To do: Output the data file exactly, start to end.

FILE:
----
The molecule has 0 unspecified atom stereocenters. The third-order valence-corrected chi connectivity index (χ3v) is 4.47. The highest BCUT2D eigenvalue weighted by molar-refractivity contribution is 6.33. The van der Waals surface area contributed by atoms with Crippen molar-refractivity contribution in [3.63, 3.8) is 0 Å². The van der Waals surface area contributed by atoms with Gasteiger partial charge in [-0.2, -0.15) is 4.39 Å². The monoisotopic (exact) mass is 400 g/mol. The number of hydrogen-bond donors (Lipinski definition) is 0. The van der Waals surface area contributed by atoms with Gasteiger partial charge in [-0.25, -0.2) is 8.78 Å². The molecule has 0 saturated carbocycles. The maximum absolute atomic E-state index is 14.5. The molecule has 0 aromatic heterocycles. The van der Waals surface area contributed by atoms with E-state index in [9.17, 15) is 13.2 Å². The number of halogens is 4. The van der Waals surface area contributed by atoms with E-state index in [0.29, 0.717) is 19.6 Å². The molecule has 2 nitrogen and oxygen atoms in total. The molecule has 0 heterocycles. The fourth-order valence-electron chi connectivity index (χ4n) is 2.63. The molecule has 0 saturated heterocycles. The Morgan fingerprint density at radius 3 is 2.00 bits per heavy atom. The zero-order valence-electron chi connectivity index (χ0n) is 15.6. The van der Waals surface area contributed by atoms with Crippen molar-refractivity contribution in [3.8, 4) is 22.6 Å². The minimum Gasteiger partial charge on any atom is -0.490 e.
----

The molecule has 0 unspecified atom stereocenters. The third-order valence-corrected chi connectivity index (χ3v) is 4.47. The highest BCUT2D eigenvalue weighted by molar-refractivity contribution is 6.33. The van der Waals surface area contributed by atoms with Crippen molar-refractivity contribution in [3.63, 3.8) is 0 Å². The van der Waals surface area contributed by atoms with Gasteiger partial charge in [-0.2, -0.15) is 4.39 Å². The monoisotopic (exact) mass is 400 g/mol. The number of hydrogen-bond donors (Lipinski definition) is 0. The van der Waals surface area contributed by atoms with Gasteiger partial charge in [-0.25, -0.2) is 8.78 Å². The molecule has 0 saturated carbocycles. The maximum absolute atomic E-state index is 14.5. The molecule has 0 aromatic heterocycles. The van der Waals surface area contributed by atoms with E-state index in [9.17, 15) is 13.2 Å². The number of halogens is 4. The van der Waals surface area contributed by atoms with E-state index in [0.29, 0.717) is 19.6 Å². The molecule has 2 nitrogen and oxygen atoms in total. The molecule has 0 heterocycles. The fourth-order valence-electron chi connectivity index (χ4n) is 2.63. The molecule has 0 saturated heterocycles. The Morgan fingerprint density at radius 3 is 2.00 bits per heavy atom. The zero-order valence-electron chi connectivity index (χ0n) is 15.6. The van der Waals surface area contributed by atoms with Crippen molar-refractivity contribution in [3.8, 4) is 22.6 Å². The minimum Gasteiger partial charge on any atom is -0.490 e.